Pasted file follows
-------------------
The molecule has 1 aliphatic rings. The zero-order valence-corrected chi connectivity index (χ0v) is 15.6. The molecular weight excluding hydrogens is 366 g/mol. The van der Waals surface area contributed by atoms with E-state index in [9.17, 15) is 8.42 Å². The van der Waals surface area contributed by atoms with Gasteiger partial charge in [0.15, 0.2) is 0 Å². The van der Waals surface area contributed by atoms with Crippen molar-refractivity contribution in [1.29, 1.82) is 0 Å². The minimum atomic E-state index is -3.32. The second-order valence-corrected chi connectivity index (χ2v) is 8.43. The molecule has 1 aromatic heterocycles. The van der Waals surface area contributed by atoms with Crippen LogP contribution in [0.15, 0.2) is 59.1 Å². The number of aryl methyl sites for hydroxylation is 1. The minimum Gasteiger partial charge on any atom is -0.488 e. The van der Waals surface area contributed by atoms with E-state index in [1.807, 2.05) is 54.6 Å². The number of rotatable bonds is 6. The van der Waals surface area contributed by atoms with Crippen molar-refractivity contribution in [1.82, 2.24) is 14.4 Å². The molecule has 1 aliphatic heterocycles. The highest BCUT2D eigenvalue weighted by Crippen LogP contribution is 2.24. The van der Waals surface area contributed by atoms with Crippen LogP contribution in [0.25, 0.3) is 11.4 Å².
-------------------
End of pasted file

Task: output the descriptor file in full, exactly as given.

The molecule has 1 aliphatic rings. The zero-order valence-corrected chi connectivity index (χ0v) is 15.6. The molecular weight excluding hydrogens is 366 g/mol. The van der Waals surface area contributed by atoms with E-state index in [9.17, 15) is 8.42 Å². The van der Waals surface area contributed by atoms with Gasteiger partial charge in [0.15, 0.2) is 0 Å². The van der Waals surface area contributed by atoms with Crippen molar-refractivity contribution in [1.29, 1.82) is 0 Å². The minimum atomic E-state index is -3.32. The second-order valence-corrected chi connectivity index (χ2v) is 8.43. The molecule has 1 aromatic heterocycles. The van der Waals surface area contributed by atoms with Crippen LogP contribution in [0.15, 0.2) is 59.1 Å². The number of aryl methyl sites for hydroxylation is 1. The minimum Gasteiger partial charge on any atom is -0.488 e. The van der Waals surface area contributed by atoms with E-state index in [1.807, 2.05) is 54.6 Å². The number of rotatable bonds is 6. The van der Waals surface area contributed by atoms with Crippen molar-refractivity contribution in [1.82, 2.24) is 14.4 Å². The molecule has 1 aliphatic heterocycles. The highest BCUT2D eigenvalue weighted by Crippen LogP contribution is 2.24. The van der Waals surface area contributed by atoms with Crippen LogP contribution in [0.25, 0.3) is 11.4 Å².